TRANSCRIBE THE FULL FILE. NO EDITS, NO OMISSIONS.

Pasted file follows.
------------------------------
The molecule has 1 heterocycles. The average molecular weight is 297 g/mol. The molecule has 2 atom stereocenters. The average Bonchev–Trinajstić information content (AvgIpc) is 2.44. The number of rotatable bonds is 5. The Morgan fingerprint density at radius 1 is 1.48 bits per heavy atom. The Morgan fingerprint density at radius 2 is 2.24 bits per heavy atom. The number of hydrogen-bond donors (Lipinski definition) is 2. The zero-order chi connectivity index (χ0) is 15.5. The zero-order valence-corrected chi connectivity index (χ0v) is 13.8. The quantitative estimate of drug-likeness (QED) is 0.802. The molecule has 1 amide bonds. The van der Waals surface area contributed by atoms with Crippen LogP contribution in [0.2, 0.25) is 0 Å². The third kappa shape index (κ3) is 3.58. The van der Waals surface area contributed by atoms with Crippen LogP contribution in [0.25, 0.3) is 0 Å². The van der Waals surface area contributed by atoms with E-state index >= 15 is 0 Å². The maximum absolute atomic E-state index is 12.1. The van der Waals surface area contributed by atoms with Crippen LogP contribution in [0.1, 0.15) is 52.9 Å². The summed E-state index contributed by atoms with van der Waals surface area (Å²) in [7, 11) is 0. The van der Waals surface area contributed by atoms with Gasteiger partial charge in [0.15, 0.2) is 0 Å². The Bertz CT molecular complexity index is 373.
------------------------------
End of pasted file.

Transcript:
The molecule has 1 heterocycles. The average molecular weight is 297 g/mol. The molecule has 2 atom stereocenters. The average Bonchev–Trinajstić information content (AvgIpc) is 2.44. The number of rotatable bonds is 5. The Morgan fingerprint density at radius 1 is 1.48 bits per heavy atom. The Morgan fingerprint density at radius 2 is 2.24 bits per heavy atom. The number of hydrogen-bond donors (Lipinski definition) is 2. The zero-order chi connectivity index (χ0) is 15.5. The zero-order valence-corrected chi connectivity index (χ0v) is 13.8. The quantitative estimate of drug-likeness (QED) is 0.802. The molecule has 1 amide bonds. The van der Waals surface area contributed by atoms with Crippen LogP contribution in [0.2, 0.25) is 0 Å². The third kappa shape index (κ3) is 3.58. The van der Waals surface area contributed by atoms with Crippen LogP contribution in [0.25, 0.3) is 0 Å². The van der Waals surface area contributed by atoms with E-state index >= 15 is 0 Å². The maximum absolute atomic E-state index is 12.1. The van der Waals surface area contributed by atoms with Crippen LogP contribution in [0.1, 0.15) is 52.9 Å². The summed E-state index contributed by atoms with van der Waals surface area (Å²) in [7, 11) is 0. The van der Waals surface area contributed by atoms with Gasteiger partial charge in [0.15, 0.2) is 0 Å². The Bertz CT molecular complexity index is 373.